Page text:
Discharging taxes in bankruptcy: How collection due process hearings can change the result
Another great question from a reader on how the bankruptcy code and tax code can intersect when discharging taxes in bankruptcy.
Dear Mr. Levy,
We owe income tax from 2007. We filed the return on October 15, 2008 with an extension. We filed a collection due process appeal and had a hearing, agreeing to monthly payments of $100.00, which we have kept current.
My question is if we have met the proper time requirements for our income tax debt to be discharged in bankruptcy?
What stands out in your desire to use the bankruptcy code to solve your tax problem is the filing of the collection due process appeal (which is a creature of the tax code).
When you filed your collection due process appeal, you tolled two of the three timing rules in the bankruptcy code that allow taxes to be discharged. Those two rules require that a bankruptcy must be filed (1) three years after your tax return was due to be filed (including extensions) and (2) 240 days after the IRS officially places the amount you owe on its books (known as an “assessment”).
These two timeframes were tolled while your collection due process appeal was pending, plus an additional 90 days. The tolling language is in bankruptcy code section 507(a)(8)(G).
(Note: The third timing timing rule applied to late filed returns and requires a bankruptcy to be filed two years after a tax return was actually filed. This rule was not tolled by your collection due process appeal because the two year rule is in a a different bankruptcy code section from the three year and 240 day rules).
With that background, let’s first apply the three year rule, 240 day rule and two year rule to your situation and solve your problem. You state your 2007 return was timely filed on October 15, 2008.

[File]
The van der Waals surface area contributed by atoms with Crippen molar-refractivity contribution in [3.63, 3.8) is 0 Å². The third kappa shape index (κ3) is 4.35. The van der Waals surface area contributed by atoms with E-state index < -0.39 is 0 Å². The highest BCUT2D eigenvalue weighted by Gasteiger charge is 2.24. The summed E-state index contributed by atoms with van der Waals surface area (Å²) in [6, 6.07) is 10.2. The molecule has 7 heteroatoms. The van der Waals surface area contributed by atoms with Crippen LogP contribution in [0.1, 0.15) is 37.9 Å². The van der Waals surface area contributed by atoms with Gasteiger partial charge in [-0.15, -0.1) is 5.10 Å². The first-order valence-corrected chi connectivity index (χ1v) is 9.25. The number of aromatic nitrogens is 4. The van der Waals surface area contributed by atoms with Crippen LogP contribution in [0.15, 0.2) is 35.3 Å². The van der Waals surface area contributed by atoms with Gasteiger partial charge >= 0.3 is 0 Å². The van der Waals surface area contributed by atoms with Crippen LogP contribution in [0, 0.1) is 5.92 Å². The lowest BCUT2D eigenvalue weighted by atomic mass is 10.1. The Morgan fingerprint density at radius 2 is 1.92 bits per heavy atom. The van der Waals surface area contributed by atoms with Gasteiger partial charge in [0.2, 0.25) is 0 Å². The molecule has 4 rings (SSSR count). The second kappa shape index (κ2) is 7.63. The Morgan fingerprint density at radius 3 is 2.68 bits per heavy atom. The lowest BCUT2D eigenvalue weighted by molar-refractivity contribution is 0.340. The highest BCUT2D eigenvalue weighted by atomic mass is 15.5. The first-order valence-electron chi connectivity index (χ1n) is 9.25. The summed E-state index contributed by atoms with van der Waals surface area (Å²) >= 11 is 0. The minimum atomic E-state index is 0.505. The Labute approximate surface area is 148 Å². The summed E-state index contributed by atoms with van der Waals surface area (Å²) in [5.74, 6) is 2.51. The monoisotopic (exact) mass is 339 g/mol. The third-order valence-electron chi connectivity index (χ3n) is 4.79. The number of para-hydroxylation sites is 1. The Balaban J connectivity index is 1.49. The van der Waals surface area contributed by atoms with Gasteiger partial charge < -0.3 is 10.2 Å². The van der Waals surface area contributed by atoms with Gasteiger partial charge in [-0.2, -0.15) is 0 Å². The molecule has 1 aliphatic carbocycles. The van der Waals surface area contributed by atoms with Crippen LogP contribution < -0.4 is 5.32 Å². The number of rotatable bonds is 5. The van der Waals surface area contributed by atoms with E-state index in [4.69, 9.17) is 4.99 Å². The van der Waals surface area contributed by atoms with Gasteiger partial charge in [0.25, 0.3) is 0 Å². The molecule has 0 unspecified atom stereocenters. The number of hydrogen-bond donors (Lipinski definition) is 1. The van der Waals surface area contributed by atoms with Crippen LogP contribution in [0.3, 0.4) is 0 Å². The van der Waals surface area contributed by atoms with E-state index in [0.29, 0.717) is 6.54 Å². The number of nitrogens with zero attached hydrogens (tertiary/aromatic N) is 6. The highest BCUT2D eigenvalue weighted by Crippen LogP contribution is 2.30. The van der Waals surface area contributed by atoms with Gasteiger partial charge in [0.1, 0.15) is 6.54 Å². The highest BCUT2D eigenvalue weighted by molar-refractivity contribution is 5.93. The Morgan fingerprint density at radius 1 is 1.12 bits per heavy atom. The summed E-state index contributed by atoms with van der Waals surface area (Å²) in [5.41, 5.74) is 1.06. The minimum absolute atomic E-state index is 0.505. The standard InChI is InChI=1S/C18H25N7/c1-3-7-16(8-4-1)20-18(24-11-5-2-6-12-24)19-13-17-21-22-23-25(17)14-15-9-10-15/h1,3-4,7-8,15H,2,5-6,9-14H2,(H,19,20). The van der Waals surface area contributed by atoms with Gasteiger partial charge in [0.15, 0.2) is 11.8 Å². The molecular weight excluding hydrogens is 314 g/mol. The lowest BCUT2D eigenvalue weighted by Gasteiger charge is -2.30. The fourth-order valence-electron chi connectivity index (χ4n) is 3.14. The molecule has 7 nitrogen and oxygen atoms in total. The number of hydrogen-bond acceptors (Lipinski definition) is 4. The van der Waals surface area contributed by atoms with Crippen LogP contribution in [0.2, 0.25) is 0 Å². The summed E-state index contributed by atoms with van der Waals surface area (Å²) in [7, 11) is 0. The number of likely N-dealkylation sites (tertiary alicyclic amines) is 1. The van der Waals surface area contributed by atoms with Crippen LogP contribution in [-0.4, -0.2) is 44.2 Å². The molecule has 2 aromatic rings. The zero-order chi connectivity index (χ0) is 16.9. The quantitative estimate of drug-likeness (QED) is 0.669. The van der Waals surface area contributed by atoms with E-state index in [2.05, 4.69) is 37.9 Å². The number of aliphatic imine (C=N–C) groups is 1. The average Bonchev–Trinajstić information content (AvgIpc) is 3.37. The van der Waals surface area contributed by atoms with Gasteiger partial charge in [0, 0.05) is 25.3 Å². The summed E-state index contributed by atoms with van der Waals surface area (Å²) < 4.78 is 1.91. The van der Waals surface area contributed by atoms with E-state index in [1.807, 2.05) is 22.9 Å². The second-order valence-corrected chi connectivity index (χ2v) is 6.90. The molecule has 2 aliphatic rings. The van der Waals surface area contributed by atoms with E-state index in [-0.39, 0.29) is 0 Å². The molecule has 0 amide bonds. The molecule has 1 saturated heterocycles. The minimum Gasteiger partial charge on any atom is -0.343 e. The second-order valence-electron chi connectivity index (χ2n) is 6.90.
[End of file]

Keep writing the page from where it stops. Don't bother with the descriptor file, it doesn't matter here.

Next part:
Applying the three year rule, the earliest timeframe to discharge the IRS in bankruptcy would be October 15, 2011 (three years from when the return was due to be filed).
You should clearly meet the 240 day rule – the IRS likely put the amount you owe on its books shortly after you filed the return, which has been much more than 240 days ago.
As to the two year rule, it calculates to October 15, 2010 (two years from when the return was actually filed).
Ordinarily, your 2007 taxes would be eligible for a bankruptcy discharge on October 15, 2011, the latest of the three applicable timing rules.
But you filed a collection due process appeal, which tolled the ticking of the clock on both the three year rule and the 240 day rule.
Let’s presume the appeal took six months to resolve, which is fairly average for the IRS in these cases. We must add those six months, plus an additional 90 days, to October 15, 2011.
After adding in this tolling from the collection due process appeal, your 2007 taxes should be eligible for a bankruptcy discharge after July 15, 2012 (Calculated as follows: October 15, 2011, plus six months while the appeal was pending, plus 90 days by law).
(Another note of value: It is important to know that only timely collection due process appeals toll the three year and 240 day timing rules. Timely collection due process appeals are those that are filed within 30 days from when the IRS sends out its Final Notice of Intent to Levy. Late filed appeals – defined by the IRS as appeals filed more than 30 days after the Final Notice of Intent to Levy but still within a year after it was sent, should NOT toll the three year and 240 day rules. This is because the bankruptcy code only references tolling in situations where the IRS is prevented from collecting by law – a situation present only when a collection due process appeal is timely filed).